Intimate part

An intimate part, personal part or private part is a place on the human body which is customarily kept covered by clothing in public venues and conventional settings, as a matter of fashion and cultural norms. In several cultures, revealing these parts is seen as a religious offence.

Definitions vary, but usually they are primarily the parts involved in sexual arousal, procreation, and elimination of excreta and related matter, including:[1]

The term intimate parts may be construed to mean only the external body parts that are visible when naked, rather than the body parts more commonly referred to. For example, when naked, a woman's pudendal cleft is predominantly visible rather than the vagina, and a man's scrotum is visible rather than the testes which are contained within.[2]

Female breasts are considered as parts that would be covered in most contexts but with a degree of tolerance for toplessness varying in different regions and cultures. For example, Fischtein, Herold and Desmarais (2005) found that acceptance of toplessness in a sample of Canadians varied depending on both personal factors (such as the respondent's gender, age, and religion) and contextual factors (i.e. toplessness in streets, parks, or beaches).[3]

In some periods of European history, female shoulders and legs may have been considered intimate parts.[citation needed] More conservative viewpoints in the West in some contexts still find it appropriate that females should cover their shoulders, particularly when entering a church or other sacred space.

In Islamic traditions, the definition of awrah is similar to the definition of intimate parts in Western culture. The extent of cover for the female body depends upon the situation, but may include the hair, shoulders, and neck in addition to the aforementioned "intimate parts". A majority of scholars agree that the entire body except the face and hands should be covered in public or in front of unrelated non-Muslim women and in front of unrelated men. The exceptions are the scholars from Hanafi school of thought, which has the largest number of followers, which agree that the feet are not part of the awrah and therefore may be revealed.[4] For males, most scholars regard all parts of body from the navel to the knees as awrah.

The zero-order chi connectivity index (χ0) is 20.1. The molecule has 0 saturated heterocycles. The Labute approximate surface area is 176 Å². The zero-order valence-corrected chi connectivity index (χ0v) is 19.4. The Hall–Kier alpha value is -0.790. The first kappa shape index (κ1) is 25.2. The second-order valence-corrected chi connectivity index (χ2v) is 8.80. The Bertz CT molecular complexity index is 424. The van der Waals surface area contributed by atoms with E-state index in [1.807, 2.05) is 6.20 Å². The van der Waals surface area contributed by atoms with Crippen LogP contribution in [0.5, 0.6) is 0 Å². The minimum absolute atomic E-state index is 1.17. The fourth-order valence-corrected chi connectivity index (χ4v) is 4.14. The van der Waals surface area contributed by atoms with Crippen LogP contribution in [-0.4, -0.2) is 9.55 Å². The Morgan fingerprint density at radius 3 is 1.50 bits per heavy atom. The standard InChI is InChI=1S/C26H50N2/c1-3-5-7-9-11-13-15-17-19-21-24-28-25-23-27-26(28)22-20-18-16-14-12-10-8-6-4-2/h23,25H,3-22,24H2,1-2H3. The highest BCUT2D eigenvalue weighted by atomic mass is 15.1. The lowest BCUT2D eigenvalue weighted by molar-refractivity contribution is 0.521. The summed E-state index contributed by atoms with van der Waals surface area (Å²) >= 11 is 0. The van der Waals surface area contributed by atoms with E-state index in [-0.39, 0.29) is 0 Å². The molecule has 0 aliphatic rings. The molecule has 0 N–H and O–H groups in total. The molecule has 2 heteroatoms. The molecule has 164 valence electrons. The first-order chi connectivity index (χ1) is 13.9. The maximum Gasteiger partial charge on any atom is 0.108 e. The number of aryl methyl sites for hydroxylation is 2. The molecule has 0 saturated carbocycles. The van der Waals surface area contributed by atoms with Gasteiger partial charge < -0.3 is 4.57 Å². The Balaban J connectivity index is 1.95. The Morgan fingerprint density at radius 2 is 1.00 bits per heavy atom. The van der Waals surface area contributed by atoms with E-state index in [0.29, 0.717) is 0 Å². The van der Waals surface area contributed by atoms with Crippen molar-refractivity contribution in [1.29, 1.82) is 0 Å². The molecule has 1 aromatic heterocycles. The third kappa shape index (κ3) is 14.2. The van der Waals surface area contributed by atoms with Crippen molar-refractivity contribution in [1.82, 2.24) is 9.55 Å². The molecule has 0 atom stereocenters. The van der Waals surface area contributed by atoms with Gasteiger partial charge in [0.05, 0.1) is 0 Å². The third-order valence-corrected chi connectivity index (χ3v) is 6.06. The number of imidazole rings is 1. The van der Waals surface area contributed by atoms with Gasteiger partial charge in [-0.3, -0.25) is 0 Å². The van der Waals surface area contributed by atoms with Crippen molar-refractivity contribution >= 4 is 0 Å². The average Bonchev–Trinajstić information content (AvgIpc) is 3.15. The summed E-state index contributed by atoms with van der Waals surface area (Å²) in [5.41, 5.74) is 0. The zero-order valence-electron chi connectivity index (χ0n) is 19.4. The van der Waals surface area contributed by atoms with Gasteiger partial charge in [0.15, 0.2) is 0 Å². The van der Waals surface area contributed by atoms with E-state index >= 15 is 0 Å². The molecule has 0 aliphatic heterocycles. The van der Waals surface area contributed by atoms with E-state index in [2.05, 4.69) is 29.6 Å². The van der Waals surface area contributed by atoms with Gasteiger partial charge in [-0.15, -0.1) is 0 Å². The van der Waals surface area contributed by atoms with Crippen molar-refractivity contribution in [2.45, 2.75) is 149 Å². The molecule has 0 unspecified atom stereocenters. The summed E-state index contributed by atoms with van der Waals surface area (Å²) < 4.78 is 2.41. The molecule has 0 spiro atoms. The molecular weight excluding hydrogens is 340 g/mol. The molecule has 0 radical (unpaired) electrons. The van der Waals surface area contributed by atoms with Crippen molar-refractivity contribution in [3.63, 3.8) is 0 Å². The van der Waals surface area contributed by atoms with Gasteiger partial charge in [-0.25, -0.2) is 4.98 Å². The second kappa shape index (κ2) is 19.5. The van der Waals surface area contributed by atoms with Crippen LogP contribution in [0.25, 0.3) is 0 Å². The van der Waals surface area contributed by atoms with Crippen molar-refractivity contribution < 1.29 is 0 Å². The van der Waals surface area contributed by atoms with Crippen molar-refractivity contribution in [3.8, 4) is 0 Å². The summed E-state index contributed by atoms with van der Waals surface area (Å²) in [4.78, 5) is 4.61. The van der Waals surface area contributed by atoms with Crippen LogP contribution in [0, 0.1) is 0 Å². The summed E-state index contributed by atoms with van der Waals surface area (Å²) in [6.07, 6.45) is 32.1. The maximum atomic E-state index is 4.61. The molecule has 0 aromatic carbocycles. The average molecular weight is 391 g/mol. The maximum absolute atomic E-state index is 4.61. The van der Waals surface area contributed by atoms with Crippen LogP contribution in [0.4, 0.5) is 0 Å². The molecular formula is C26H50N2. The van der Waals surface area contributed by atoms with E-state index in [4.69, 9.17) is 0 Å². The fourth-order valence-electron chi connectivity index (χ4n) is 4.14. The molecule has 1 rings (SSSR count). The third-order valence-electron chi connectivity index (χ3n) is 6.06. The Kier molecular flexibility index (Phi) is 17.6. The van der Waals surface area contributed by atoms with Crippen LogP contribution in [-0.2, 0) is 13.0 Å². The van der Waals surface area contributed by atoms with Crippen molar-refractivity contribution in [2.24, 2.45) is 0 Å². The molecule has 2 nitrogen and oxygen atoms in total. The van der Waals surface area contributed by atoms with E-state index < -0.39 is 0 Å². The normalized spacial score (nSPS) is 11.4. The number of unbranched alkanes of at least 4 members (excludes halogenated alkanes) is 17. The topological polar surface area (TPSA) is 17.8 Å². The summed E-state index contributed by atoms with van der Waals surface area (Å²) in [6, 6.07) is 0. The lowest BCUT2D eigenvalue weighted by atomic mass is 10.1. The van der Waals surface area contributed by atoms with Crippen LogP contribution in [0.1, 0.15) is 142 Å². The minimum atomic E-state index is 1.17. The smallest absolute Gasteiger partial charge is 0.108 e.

The intentional exposure of one's intimate parts is a form of exhibitionism. Such exposure may be subject to strict social rules, social control and even criminal justice, if it is considered to be a form of indecent exposure. The unintentional exposure of intimate parts (as in the case of a "wardrobe malfunction") may be connected with feelings of shame.

Intentionally touching the intimate parts of another person, even through clothing, is often associated with sexual intent. If this is done without the consent of the person being touched, it is considered groping or in some cases sexual harassment or sexual assault.

Naturism is a lifestyle choice that is characterized by the practice of nudity both alone and in groups. Some naturists hold that nakedness is not automatically a sexual state and that covering areas of the body is merely a social construct: they believe that the norms of society can be upheld even when all are nude.[5][6]

See alsoEdit


  1. ^ Intimate parts. Law Insider. Access date 2022-07-10.
  2. ^ "Health Information—Find Articles, Tools, and Tips at". 2011-06-25. Retrieved 2011-08-21.[permanent dead link]
  3. ^ Fischtein, Dayna S.; Herold, Edward S.; Desmarais, Serge (2005). "Canadian attitudes toward female topless behaviour: a national survey". The Canadian Journal of Human Sexuality. Archived from the original on 2012-01-19. Retrieved 2011-08-21.
  4. ^ "Religions - Islam: Hijab". BBC. 2009-09-03. Retrieved 2011-08-21.
  5. ^ International Naturist Federation Welcome page. Retrieved Jan 2015
  6. ^ Van Blarcom, Jeffrey. "Physician Attire: A Scholarly Look." Hospital pediatrics 2.4 (2012): 249-252.